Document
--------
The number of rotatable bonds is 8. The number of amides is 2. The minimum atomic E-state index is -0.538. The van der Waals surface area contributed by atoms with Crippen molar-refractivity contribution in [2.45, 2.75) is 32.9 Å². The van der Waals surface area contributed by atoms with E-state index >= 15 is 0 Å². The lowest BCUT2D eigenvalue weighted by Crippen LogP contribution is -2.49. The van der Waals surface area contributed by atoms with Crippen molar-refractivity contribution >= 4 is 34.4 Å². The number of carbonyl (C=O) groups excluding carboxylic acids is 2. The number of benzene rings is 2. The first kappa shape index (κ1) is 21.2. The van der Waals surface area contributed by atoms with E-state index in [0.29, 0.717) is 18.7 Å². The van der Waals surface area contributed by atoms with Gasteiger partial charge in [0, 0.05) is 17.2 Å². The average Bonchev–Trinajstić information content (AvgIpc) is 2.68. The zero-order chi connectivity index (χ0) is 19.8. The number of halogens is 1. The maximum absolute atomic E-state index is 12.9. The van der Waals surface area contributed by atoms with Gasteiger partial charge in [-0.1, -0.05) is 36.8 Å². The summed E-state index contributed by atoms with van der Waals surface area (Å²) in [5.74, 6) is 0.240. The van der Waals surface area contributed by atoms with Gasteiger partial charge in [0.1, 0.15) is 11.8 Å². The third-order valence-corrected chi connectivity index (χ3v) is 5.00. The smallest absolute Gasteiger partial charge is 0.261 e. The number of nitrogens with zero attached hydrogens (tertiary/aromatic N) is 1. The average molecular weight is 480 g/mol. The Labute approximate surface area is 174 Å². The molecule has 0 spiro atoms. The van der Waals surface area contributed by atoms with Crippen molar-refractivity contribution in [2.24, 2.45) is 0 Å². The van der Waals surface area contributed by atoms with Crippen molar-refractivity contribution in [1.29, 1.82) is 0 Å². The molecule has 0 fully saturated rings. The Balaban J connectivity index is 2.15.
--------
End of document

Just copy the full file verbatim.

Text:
The number of rotatable bonds is 8. The number of amides is 2. The minimum atomic E-state index is -0.538. The van der Waals surface area contributed by atoms with Crippen molar-refractivity contribution in [2.45, 2.75) is 32.9 Å². The van der Waals surface area contributed by atoms with E-state index >= 15 is 0 Å². The lowest BCUT2D eigenvalue weighted by Crippen LogP contribution is -2.49. The van der Waals surface area contributed by atoms with Crippen molar-refractivity contribution >= 4 is 34.4 Å². The number of carbonyl (C=O) groups excluding carboxylic acids is 2. The number of benzene rings is 2. The first kappa shape index (κ1) is 21.2. The van der Waals surface area contributed by atoms with E-state index in [0.29, 0.717) is 18.7 Å². The van der Waals surface area contributed by atoms with Gasteiger partial charge in [0, 0.05) is 17.2 Å². The average Bonchev–Trinajstić information content (AvgIpc) is 2.68. The zero-order chi connectivity index (χ0) is 19.8. The number of halogens is 1. The maximum absolute atomic E-state index is 12.9. The van der Waals surface area contributed by atoms with Gasteiger partial charge in [-0.1, -0.05) is 36.8 Å². The summed E-state index contributed by atoms with van der Waals surface area (Å²) in [5.74, 6) is 0.240. The van der Waals surface area contributed by atoms with Gasteiger partial charge in [0.1, 0.15) is 11.8 Å². The third-order valence-corrected chi connectivity index (χ3v) is 5.00. The smallest absolute Gasteiger partial charge is 0.261 e. The number of nitrogens with zero attached hydrogens (tertiary/aromatic N) is 1. The average molecular weight is 480 g/mol. The Labute approximate surface area is 174 Å². The molecule has 0 spiro atoms. The van der Waals surface area contributed by atoms with Crippen molar-refractivity contribution in [2.24, 2.45) is 0 Å². The van der Waals surface area contributed by atoms with Crippen molar-refractivity contribution in [1.29, 1.82) is 0 Å². The molecule has 0 fully saturated rings. The Balaban J connectivity index is 2.15.